Q: How can I make better decisions about important couple issues?

A: Every year Bernadette and Brandon discussed moving out of their home and buying another one. Brandon inherited the home from his parents, but Brandon and Emily thought it was too big and too expensive to maintain. The discussion has been going on now for fifteen years, and now the house needs lots of repairs, and they don't know what to do.

Christina and Carlo can't decide what to do about Christina's aging mother, who is almost eighty years-old and not in good health. Her mother is also a little forgetful, and Carlo worries that she will do something dangerous such as leave the gas stove burners on. Carlo doesn't want to interfere, but a month ago Christina's mother dropped a pot of hot water on her feet and scalded her toes. Christina is feeling pressured to do something--but what? She thought of moving her mother into her home, but she would have to switch bedrooms since the guest bedroom is on the second floor. 

These couples are facing major life choices, and the significance of their decision has put their thinking on hold--again.

If you've been reading this column, you might recall that I've said that most major decisions in life are made with incomplete information. We don't know, after all, if our choice of mate will be a wise one or whether we really should have taken that job in Seattle. When we feel stalemated, we often don't do anything. But there is really no such thing as doing nothing because no decision is still a decision! 

Yet, a funny thing happens when we believe we haven't yet decided: Life changes anyway. In the first story, now that many years have passed, Bernadette and Brandon's house needs more expensive repairs. They put them off because they could never decide whether it was worth putting money into a home they didn't like. And Christina's mother's health is declining faster than Christina knows what to do.

Here are some tips to help you make difficult decisions.  As you follow the steps, you will see that, taken as a whole, the steps guide you on a decision-making journey.  But it is a journey without a specific destination.  To benefit the most from these tips, hold back on making a decision until you and your partner have had time to take in what you've learned.  Rushing a choice is just as unwise as not choosing at all, too.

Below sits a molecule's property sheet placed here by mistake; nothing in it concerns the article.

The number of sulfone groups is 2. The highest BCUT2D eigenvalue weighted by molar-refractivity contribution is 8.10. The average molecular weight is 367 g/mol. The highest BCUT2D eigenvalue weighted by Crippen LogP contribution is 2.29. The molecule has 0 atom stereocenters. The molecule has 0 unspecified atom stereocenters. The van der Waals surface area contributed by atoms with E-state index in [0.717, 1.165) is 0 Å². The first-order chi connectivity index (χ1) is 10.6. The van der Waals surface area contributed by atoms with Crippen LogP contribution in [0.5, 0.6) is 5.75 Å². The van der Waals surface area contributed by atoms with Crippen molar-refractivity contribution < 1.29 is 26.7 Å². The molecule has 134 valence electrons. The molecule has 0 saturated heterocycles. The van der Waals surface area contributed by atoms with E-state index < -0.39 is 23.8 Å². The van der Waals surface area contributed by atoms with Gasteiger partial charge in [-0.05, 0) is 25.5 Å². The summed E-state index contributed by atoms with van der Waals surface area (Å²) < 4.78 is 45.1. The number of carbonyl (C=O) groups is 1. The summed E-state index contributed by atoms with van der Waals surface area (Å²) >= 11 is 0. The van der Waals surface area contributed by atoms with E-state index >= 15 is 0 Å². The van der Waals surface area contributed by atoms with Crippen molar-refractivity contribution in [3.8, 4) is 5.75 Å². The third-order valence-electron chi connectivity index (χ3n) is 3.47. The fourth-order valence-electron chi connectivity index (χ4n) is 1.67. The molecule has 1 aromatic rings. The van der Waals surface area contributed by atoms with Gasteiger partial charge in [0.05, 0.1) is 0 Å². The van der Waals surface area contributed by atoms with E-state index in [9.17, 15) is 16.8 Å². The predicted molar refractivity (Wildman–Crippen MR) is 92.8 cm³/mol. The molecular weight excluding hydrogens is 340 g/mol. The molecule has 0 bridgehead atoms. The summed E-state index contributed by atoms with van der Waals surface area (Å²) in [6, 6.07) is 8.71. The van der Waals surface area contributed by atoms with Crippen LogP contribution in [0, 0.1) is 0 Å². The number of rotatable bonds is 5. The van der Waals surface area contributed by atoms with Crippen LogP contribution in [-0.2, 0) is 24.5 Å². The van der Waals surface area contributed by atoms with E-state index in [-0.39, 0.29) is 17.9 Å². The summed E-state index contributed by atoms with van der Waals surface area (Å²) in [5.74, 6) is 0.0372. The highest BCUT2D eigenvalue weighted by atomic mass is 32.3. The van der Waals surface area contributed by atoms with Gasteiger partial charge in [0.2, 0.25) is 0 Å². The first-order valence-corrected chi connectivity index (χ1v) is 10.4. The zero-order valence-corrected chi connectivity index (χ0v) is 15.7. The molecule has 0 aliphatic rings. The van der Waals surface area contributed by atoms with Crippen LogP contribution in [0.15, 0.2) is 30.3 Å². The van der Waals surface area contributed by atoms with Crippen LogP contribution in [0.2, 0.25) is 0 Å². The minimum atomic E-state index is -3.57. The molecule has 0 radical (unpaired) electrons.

Keys to the Decision-Making Journey

You each will need several sheets of paper and two pens. Each person writes responses the to the suggestions or questions.

1. Take your best guess. Without considering your partner's feelings--for the moment--what do you think should be done and why? 

2. Think back on past decisions.  What missteps did you take? Did you fall apart or did the sky fall in as a result?

3. List your top decision regrets. What's still floating around in the back of your mind?

4. Describe what you think usually holds you back from taking action. How have your parents and your early years influenced you?

5.  Analyze your answers. What pattern do you see? Do you have a "wait and see" style? Do you decide in haste just to put an end to the uncertainty? Do you research endlessly to the point that you are even more confused?

6. Take a break. Let your thoughts sink in for a few days. Review your answers and discuss them with your partner.

7. Make a list of pros and cons about this current situation. Choose several options and write out for each one what is good or not so good about each option.

8. Gather information. It's great to due your research and consult others, but put time limits on your research mode and limit how many websites, articles or people you will seek.  Don't fool yourself into thinking that you are still "in the information process." 

9. Forget about perfection. There is probably at least one other good-enough choice.  Accept that hindsight is always 20-20. "Second thoughts" are part of many key decisions.

10. Apply what you've learned about yourself.  Integrate your new knowledge from the first five items about your fears and decision-style. How are your patterns and fears getting in the way now?

11. Make a temporary choice. Act as though you've decided. Tell your friends and family.  f possible, make a few phone calls to get the ball rolling. Listen to what others say. Write down your reactions, thoughts and feelings. After about a week, choose the next top decision and act as though it is the one you are going to follow. Write down your reactions.  What have you learned? Talk out your fears, misgivings or sense of peace with your partner.

12. Choose. Take deliberate action, make a decision and accept it as the best you can do. Now move on with your life!

In the stories above, Bernadette and Brandon realized that they each feared making a mistake. They both lost a parent early in life, and their surviving parent fretted about every decision. Bernadette especially believed that no decision was the best strategy because the "devil you know is better than the one you don't." They each discovered that they were strong enough to handle any regrets they might experience, and they chose to fix up the house enough to sell it. They moved into a charming, smaller home. They missed having a big backyard, but the benefits of saving money and having a simpler lifestyle outweighed remaining in their first home.

Christina decided to place her mother in an assisted living facility. She realized that she feared displeasing her mother so much that she was afraid to take active measures.  Just as she expected, her mother complained about her new place, and Christina had to fend off what she called "The Guilt Monster." But the decision process made her come to grips with her lifelong fears of never gaining her mother's approval. She knew she had done the right thing for her mother.

Making tough decisions is never easy, but doing nothing can get you in an even worse jam. Best of Luck!